However, our proposed <hedging instruments can still be used as generic control variables choice in a standard control variates algorithm.

In this section, we present some empirical results on a real traded structured product portfolio containing 251 products, priced on the secondary market. The first tests
show the price improvement obtained on an adjusted Black-Scholes model for the three adjuster strategies. The other tests show the convergence
improvement on a Local Volatility model, and compares the adjusted Local Volatility model with the Local Volatility with control variates, to validate
either the quanto approximation and the use of a piecewise linearization of the payoff.

For all the tests, the reference price is the Local Volatility price, with 100,000 trajectories, time step = 1day, using a weak order 2 Runge Kutta discretization [KP99].

In the table 1, we compare the Black-Scholes price, the adjusted Black-Scholes Orthogonal (A-BS O), the adjusted Black-Scholes Parallel (A-BS O) and the adjusted Black-Scholes $\beta$ (A-BS $\beta$), each with 10,000 trajectories, to the local volatility reference price. The results on the table are the average of the relative absolute error (Mean Abs Error), the Root Mean Squared relative error (RMS Error), and the maximal error (Max Abs Error). First, we notice that whatever the strategy, the adjusted prices are closer to the reference prices than the unadjusted prices, for three different distances, and with a significant improvement. We also notice that the Orthogonal strategy is the best on this portfolio, and makes the assumption that it should often be the better on secondary market price (thus it should be the default choice). However, it is not necessarily true for the primary price. Indeed, if we consider for instance a capital protected on the worst performance of two underlyings $S_1, S_2$, whose payoff at $T$ is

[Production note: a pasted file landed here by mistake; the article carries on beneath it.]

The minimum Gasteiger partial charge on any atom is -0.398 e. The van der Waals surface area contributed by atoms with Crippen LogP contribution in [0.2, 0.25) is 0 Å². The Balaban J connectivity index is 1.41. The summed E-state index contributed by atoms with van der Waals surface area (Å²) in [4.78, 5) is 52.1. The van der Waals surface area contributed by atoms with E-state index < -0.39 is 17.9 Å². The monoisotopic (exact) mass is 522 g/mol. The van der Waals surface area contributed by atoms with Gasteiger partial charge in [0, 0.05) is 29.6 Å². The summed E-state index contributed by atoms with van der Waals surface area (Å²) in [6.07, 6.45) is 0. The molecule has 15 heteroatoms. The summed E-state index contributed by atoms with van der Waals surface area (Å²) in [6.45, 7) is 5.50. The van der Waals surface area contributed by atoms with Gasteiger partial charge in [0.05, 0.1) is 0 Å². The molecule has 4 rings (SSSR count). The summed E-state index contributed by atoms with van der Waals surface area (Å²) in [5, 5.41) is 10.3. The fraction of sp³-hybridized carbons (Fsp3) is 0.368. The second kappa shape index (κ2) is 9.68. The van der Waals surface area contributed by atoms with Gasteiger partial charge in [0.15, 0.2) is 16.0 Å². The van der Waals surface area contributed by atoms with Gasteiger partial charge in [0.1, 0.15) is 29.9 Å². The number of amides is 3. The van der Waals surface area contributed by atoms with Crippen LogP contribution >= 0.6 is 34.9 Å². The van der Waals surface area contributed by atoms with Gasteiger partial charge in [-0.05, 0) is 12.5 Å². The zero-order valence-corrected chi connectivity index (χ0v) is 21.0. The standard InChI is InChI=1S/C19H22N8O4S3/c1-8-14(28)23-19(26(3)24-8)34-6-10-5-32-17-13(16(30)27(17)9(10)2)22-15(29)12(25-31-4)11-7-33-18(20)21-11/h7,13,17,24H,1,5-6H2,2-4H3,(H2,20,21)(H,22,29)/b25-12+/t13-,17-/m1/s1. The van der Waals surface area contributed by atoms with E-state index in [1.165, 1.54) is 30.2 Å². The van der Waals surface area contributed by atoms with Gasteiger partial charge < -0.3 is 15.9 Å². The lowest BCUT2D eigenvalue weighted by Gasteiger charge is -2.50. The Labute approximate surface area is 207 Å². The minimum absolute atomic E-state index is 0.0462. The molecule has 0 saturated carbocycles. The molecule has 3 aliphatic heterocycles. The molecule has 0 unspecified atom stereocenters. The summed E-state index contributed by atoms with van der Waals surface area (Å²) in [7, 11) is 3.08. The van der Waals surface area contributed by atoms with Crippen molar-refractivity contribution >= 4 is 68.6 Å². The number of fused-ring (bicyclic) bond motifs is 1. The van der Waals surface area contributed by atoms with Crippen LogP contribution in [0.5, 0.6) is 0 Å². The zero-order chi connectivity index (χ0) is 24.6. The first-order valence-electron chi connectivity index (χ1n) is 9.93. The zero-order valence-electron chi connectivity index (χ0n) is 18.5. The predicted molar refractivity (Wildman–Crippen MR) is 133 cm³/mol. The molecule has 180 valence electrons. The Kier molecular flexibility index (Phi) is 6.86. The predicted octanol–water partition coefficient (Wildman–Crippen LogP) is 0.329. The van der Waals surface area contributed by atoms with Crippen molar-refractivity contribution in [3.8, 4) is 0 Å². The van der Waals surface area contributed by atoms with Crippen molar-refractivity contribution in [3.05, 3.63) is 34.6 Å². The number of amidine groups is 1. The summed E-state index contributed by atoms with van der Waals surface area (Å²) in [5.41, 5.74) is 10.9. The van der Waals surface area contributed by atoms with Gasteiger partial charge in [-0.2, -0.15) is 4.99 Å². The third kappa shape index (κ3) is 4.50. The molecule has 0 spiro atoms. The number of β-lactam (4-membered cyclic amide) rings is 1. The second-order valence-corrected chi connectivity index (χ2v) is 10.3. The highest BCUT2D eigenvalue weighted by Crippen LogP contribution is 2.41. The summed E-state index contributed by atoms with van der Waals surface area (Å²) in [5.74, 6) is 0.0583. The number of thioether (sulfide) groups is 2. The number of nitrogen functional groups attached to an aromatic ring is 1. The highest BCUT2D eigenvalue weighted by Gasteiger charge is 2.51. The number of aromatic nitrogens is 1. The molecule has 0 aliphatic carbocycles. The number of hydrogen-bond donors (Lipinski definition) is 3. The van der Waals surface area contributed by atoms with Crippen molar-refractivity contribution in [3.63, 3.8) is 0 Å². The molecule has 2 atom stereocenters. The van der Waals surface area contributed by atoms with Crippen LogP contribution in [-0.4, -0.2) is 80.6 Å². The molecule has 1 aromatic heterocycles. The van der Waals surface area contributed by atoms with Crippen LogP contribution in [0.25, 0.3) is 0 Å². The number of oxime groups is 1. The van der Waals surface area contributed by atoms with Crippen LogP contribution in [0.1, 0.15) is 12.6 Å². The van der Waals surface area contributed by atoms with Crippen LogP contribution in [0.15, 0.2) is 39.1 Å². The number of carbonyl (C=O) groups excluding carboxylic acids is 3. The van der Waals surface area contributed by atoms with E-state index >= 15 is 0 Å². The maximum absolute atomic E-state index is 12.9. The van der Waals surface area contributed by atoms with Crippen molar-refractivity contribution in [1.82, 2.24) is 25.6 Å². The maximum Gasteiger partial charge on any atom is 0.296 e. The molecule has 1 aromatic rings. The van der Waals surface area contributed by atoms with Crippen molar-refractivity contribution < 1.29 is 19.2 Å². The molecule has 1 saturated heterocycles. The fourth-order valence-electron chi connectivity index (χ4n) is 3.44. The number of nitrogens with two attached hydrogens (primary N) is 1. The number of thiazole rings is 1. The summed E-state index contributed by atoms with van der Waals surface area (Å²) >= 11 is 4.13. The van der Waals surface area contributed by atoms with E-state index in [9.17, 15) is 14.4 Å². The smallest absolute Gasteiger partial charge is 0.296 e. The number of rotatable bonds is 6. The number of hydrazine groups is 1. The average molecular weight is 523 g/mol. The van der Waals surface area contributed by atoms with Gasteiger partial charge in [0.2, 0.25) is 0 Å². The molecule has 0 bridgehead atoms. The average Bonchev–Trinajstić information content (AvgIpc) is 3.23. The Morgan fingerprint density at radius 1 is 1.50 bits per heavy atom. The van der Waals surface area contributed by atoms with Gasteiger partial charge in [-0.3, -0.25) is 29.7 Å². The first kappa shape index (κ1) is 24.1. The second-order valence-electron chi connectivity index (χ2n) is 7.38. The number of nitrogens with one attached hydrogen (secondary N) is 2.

\[ 1 + \max\left(0, \min\left(\frac{S_1(T)}{S_1(0)} - 1, \frac{S_2(T)}{S_2(0)} - 1\right)\right) \]

In the current market situation, the forwards are likely to be lower than the spots, thus the two adjusters are constant payoffs, equal to $1$. In this case, it is better to use the parallel strategy. Assuming that $\frac{F_1(0, T)}{S_1(0)} \leq \frac{F_2(0, T)}{S_1(0)}$ the corresponding adjusters will be: \begin{align*} A_1 &= 1 + \max\left(0, \frac{S_1(T)}{S_1(0)} - 1\right)\\ A_2 &= 1 + \max\left(0,\frac{S_1(T)F_2(0, T)}{F_1(0, T)S_2(0)} - 1\right) \end{align*}

This is obviously a better choice than constant payoffs.

The figure 1 shows the complete relative error distribution (the abscissa is a percentage), and confirms that the adjusted prices are better.

The other results test the efficiency of our adjuster to improve the numerical convergence, and the relevance of using our interpolated market price on the piecewise linearized payoff, versus the use of the initial adjuster payoff, priced within the initial model using finite difference method. Because on the tested portfolio the Orthogonal strategy is the best, we only compare adjusted Local Volatility Orthogonal, standard Local Volatility and Local Volatility with Orthogonal control variables, with 10,000 trajectories and 10 days time step (same discretization scheme) to the reference price.